India's #1 Addiction & Recovery Online Resource

Generic filters
Exact matches only
Search in title
Search in content
Browse Centers Recovery Resources

How To Help Someone Who Is Suicidal?

March 2, 2021
Reviewed by: Lisa Misquith
how to help someone who is suicidal

The following blog has been reviewed by a Psychologist. If you are reading the blog on a mobile phone, you can see the reviewer’s profile at the end of the blog. Please see our editorial policy here.

If you or someone in your friends and family experience suicidal thoughts confidential help is available. Visit the Suicide Help page for more information.

Help can be given to those who accept that there is something wrong and ask for it.

Suicide is not just a condition; it is a disease that slowly creeps into a person’s mind making them want to end life even during their success at work, home, or in general. The frequency of suicidal thoughts can vary depending upon the severity of existing mental health problems.

A person can be excelling at work, in relationships, or managing home. They may have a fit body or a good diet or no chaos at home and maybe receiving many laurels or appreciations for their work everywhere.

The same person can also have a ‘perfect life’ or at least the idea that fits society’s ‘norms.’ But somewhere, the thought of ending one’s life still crosses their mind.

The reasons can be many or few. It can also be an accumulation of events that may have occurred over the years or a traumatic present.

If this is happening to someone you know, they need immediate help.

Understanding Suicide

National Crime Records Bureau (NCRB) says 1 million people commit suicide in India each year. The number of suicides had risen by 3.4% in the year 2019, taking the total to 1,39,123.

The number of suicide cases is intimidating and should stir us to think about its various reasons or causes.

The existing stigma around mental health conditions in our society refrains people from talking about it. Many driving factors lead a person to commit suicide. It is difficult for those who are not in the grips of severe mental health conditions to understand how much pain a person goes through before taking the step to end life.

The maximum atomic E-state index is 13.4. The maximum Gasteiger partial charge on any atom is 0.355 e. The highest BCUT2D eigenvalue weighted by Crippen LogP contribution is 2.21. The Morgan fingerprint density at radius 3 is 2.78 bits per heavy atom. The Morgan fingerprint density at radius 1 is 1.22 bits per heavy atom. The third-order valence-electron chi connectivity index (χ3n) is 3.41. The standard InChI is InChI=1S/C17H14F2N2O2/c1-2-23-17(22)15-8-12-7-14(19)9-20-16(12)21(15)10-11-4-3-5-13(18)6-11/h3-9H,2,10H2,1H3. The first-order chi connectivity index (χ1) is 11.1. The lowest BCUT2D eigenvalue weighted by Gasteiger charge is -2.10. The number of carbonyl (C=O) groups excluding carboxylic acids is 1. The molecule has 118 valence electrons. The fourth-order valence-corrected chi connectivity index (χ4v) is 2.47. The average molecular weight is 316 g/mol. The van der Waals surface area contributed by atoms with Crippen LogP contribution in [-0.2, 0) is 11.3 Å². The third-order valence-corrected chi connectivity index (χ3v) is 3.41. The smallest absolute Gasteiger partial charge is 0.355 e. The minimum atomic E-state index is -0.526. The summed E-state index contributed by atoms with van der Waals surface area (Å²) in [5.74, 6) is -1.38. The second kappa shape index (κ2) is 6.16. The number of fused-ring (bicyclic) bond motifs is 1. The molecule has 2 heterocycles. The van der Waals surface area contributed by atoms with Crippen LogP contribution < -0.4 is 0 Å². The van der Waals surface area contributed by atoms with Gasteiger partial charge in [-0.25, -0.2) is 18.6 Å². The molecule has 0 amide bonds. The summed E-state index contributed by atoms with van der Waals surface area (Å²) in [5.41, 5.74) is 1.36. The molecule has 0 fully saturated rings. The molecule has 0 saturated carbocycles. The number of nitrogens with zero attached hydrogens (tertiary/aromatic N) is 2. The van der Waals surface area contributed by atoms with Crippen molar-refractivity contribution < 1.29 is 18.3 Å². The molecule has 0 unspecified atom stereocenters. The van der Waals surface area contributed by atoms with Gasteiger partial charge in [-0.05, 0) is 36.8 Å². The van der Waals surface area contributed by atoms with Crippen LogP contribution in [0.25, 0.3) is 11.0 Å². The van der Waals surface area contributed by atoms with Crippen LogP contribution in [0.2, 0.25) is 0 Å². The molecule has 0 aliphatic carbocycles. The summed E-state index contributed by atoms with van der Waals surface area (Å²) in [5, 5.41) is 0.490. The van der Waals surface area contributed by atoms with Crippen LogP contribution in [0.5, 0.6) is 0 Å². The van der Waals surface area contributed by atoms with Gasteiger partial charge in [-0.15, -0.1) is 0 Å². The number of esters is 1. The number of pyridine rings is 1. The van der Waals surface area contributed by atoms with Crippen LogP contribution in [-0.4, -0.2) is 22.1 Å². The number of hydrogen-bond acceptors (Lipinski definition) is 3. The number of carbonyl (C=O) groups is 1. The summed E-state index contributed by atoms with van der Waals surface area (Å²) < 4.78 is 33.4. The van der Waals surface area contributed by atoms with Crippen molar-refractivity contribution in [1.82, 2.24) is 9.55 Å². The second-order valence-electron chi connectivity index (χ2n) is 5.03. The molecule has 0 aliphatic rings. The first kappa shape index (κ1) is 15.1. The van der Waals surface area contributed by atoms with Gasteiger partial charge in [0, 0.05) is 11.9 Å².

For those who do take this step, they see no other reason to stay alive. Suicide becomes a desperate attempt to free themselves from the unbearable pain and misery. The feeling of hopelessness, isolation, and contempt finds a way for relief that is only seen by ending life.

They would not have been standing at the edge if only someone had heard their silent cries or screams. A person before committing suicide does take help from others, asking directly or indirectly. But when they see it failing, they become compelled to take such a nerve-wracking step. Some individuals prefer to plan their suicide in isolation as they feel nobody would understand their pain or the fear of embaressment. Individuals with an introverted personality may keep everything to themselves including the process of ending their lives as they are used to doing everything is isolation. 

While all the suicidal people feel if there was another option to end their misery, they fail to see it as society has deep roots in multiple misconceptions.

Myth 1: People Killing Themselves Are Crazy

People who commit suicide suffer from severe mental health issues that are mostly difficult to diagnose or understand. They are neither psychotic nor insane. Such people have suffered a lot emotionally as they can be grief-stricken, depressed and in extreme emotional pain. A person suffering from such mental health problems and having suicidal thoughts is not crazy. They either need professional help or feel the need to be heard. 

Myth 2: A Person Talking About Suicide Will Never Actually Attempt It

People who attempt suicide give several clues or even directly mention it before taking the step in real. They may or may not say things casually or jokingly like I can’t see any way out, or I wish to leave everything behind and elope, or you will know when I will be gone, or there is no hope.

If anyone talks about such things or even mentions it a few times, it must be considered a warning sign and given the required help. One must show them light and the hope to see far beyond their eyesight.  

Myth 3: Talking About Suicide Can Give People an Idea

Talking about suicide can never give anyone the idea to attempt it in real life; instead, it is helpful. Honestly talking about suicidal thoughts in the open may help save lives, at least one if not all. It should be practiced by every individual irrespective of their mental health state.     

Warning Signs 

One must take every suicidal thought seriously because it is not only a warning sign but a cry for help.